Five Website Design Best Practices and What They Mean in 2021

Five Website Design Best Practices and What They Mean in 2021

Most articles frame website design best practices around technical issues like simplifying navigation bars and presenting clear and specific CTAs (calls-to-action). These are valid and useful pointers, but they miss the bigger picture. Given how much of our lives take place online — from social interactions and shopping to the shaping of society itself — contemporary best practices take on a more pressing human meaning.

Best-in-class tools already have website design best practices built right in. Uizard, for example, uses the power of sophisticated AI to develop website templates and tools that include tried-and-tested UX design patterns and UI elements. With this in mind, our guide to website design best practices takes a more expansive view of the human factors that influence the creation of digital products and services so that we might ensure a better experience for those who use them.

Note: Although we specifically dig deep into website design best practices, most of the tips and tricks proposed here can also be used when designing other digital products such as mobile apps, web apps, and desktop software.

Design with empathy

Empathy is the ability to shift our perspectives and shelf our own biases so that we may walk in someone else’s shoes and understand the how and why of their experience. Often empathy is confused with sympathy, which is compassionate understanding that comes from our own experiences. Empathizing with users is at the heart of a human-centered design practice. Before we’re able to sketch homepage designs, before we begin to brainstorm fonts and color schemes, we must first understand what’s important to the people we’re designing for.

Model for an empathic approach in Design Thinking (Source: Interaction Design Foundation)
Model for an empathic approach in Design Thinking (Source: Interaction Design Foundation)


Building empathy into your design process requires embracing four key mindsets:

  • Reserve judgment: Your goal is to listen and observe. Remove your own ideas and opinions from the equation.
  • Question everything: Assume nothing. Your user is the expert on themselves.
  • Seek patterns: As themes and motifs begin to surface, you’ll be able to ask even better, more focused questions.
  • Stay curious: Empathy isn’t something that’s confined to a phase of the design process. Keep listening, and keep learning.

Design is fundamentally about problem-solving, which means that it must start by problem-finding. Assuming you have at least a rough idea of your website’s core audience, how might you immerse yourself in your potential users’ lives? The easiest way is to engage people in direct conversation: simply ask them about their needs. Be an active listener, tuning in to what their responses reveal about their values, attitudes, hopes, and fears. Dig deeper. Keep asking “Why?” Get people to show you the objects and artifacts that are meaningful to them, and let them tell you their stories.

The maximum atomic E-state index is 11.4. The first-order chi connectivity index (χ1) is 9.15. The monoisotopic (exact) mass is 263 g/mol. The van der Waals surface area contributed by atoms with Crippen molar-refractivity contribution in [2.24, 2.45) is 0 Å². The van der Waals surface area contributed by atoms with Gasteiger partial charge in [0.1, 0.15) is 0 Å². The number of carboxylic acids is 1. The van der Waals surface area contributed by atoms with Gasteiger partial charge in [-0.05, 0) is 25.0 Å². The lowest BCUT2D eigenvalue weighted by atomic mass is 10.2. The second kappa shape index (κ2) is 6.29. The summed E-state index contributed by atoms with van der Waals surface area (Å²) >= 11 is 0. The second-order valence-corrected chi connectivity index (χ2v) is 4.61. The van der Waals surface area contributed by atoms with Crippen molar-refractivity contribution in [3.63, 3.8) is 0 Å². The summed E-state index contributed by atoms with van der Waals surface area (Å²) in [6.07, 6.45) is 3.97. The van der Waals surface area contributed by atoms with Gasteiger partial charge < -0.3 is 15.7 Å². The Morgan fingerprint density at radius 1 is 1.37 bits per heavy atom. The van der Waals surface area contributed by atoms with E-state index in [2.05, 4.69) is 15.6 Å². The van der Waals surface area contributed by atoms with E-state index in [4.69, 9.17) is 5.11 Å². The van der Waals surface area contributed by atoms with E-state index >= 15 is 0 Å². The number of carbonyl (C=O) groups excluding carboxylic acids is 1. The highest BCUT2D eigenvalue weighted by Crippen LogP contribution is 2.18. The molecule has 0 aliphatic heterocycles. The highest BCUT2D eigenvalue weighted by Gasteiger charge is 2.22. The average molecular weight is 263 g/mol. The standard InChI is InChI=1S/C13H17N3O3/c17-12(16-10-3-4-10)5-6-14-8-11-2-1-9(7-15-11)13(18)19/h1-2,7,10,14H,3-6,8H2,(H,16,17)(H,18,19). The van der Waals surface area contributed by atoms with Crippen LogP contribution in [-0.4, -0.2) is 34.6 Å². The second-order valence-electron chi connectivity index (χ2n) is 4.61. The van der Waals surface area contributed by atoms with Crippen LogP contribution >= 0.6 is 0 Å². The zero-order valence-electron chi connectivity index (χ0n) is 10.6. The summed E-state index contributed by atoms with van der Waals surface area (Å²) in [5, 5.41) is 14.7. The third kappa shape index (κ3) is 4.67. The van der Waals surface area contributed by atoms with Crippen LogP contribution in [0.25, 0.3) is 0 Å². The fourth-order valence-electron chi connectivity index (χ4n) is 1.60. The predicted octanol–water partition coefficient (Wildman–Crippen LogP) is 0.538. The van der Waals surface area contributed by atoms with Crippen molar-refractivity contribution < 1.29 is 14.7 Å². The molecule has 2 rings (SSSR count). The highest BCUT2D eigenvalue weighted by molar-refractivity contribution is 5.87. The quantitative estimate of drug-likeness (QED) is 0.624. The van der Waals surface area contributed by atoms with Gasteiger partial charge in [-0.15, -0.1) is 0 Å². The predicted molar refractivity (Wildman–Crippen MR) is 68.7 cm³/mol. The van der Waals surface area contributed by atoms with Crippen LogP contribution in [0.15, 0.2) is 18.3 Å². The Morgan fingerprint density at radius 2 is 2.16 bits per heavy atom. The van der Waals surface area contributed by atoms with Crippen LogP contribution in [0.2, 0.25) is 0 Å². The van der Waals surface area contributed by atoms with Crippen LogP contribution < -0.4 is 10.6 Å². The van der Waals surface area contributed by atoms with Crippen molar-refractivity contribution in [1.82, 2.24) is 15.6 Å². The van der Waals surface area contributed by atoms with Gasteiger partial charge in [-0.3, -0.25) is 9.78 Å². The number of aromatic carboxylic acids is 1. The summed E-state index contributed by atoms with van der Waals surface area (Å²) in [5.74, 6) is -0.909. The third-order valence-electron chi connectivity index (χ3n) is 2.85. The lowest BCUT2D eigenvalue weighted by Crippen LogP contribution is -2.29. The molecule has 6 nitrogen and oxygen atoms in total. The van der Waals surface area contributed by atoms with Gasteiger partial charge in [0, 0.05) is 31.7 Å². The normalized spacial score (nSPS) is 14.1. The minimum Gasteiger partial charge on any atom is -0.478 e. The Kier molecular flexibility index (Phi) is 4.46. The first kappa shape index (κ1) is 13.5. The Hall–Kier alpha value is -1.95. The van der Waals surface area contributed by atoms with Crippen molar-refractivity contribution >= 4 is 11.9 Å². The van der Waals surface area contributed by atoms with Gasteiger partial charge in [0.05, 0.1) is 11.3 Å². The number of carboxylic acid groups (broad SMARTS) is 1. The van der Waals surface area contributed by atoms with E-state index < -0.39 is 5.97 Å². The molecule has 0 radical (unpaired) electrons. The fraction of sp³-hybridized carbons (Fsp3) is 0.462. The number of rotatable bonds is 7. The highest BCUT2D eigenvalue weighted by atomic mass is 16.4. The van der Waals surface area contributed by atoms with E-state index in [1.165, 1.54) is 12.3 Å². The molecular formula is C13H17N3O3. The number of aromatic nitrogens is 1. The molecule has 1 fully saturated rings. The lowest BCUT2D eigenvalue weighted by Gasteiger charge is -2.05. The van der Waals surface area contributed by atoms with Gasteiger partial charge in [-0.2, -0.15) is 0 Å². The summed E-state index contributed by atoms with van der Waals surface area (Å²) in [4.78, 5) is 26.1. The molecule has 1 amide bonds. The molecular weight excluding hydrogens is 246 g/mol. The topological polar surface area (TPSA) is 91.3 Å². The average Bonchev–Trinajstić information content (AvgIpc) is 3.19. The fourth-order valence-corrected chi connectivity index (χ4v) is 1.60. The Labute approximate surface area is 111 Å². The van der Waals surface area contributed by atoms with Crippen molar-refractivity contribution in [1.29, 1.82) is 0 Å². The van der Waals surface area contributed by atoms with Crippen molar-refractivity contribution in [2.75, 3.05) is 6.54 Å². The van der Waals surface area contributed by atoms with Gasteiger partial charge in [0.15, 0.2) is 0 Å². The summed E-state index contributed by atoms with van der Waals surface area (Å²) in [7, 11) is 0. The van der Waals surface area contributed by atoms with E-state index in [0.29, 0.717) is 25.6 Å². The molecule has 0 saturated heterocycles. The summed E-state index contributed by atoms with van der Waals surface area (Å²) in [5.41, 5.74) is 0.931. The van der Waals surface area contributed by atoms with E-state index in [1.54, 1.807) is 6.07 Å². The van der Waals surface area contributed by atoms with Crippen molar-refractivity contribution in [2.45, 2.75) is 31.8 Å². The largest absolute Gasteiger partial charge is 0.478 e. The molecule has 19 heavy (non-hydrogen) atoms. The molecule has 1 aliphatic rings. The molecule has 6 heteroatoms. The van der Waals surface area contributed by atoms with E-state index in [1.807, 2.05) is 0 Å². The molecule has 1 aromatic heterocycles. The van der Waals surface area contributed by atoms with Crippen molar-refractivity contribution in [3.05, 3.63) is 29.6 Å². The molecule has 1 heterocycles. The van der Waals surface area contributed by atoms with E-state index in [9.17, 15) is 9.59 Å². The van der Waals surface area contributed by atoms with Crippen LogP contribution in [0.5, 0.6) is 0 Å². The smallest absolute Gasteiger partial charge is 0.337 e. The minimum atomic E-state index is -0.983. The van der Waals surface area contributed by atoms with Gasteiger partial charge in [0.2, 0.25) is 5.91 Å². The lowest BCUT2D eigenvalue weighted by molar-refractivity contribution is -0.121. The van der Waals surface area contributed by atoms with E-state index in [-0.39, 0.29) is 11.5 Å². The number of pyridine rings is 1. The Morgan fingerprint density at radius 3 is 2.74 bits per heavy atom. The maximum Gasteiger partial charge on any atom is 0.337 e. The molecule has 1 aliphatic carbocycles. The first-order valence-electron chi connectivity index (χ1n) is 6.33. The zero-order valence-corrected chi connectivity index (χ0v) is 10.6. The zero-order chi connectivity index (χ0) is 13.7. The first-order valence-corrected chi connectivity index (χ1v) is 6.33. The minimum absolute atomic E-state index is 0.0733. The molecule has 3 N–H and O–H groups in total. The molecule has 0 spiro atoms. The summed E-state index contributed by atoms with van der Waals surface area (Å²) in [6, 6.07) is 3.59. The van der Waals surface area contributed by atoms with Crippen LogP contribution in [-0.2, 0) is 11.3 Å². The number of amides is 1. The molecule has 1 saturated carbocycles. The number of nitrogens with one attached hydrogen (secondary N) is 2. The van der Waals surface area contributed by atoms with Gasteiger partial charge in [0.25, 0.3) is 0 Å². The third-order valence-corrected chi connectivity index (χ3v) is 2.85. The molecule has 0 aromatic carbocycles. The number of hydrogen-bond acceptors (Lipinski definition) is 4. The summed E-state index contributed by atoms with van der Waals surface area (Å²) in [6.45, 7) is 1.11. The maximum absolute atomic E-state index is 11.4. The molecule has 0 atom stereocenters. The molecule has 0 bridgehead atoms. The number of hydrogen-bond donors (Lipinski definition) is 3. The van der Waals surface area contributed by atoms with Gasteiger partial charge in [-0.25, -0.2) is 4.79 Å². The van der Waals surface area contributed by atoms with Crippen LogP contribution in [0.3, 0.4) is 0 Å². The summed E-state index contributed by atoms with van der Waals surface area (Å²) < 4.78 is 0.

Of course, we know there’s often a gap between what people say and what they do, and that gap is full of opportunities for finding juicy design problems to solve. Head out “into the wild” and pay attention to how people behave and interact in a given environment. How do they present themselves? Are there changes to tone and composure? Or, try “A Day in the Life” of a user. Watch them as they go about performing tasks. What’s their process? How do they respond to friction? What workarounds and shortcuts have they invented for themselves? Observing users in the real world can lead to powerful and unexpected insights about how we navigate the increasingly blurry line between our online and offline lives.

Design for diversity and inclusivity

Once we arrive at an understanding of users’ diverse needs, design necessarily becomes about prioritizing the solutions we create to meet them. This means not only being aware of all the ways people might use or access your website but also how your website — the content, the imagery, the voice — represents and portrays people. Considering that every decision has the potential to include or exclude certain users, designers must be accountable for the why behind every design element on the screen.

Inspired by surgeon and author Atul Gawande’s book, The Checklist Manifesto: How to Get Things Right, the designers and futurists at Project Inkblot created the Design for Diversity (D4D) framework as a way of bringing a more equitable approach to the design process.

The Diversity for Design Framework (Source: Benton et al., 2014)

As part of their guide for The Creative Independent, they clarify the meaning of key terms this way: “Diversity is quantitative. It’s the composition of different people represented in what you make, and the decision makers on your team. Inclusion speaks to the quality of the experience you’ve designed for these diverse folks, so they experience themselves as leaders and decision makers.”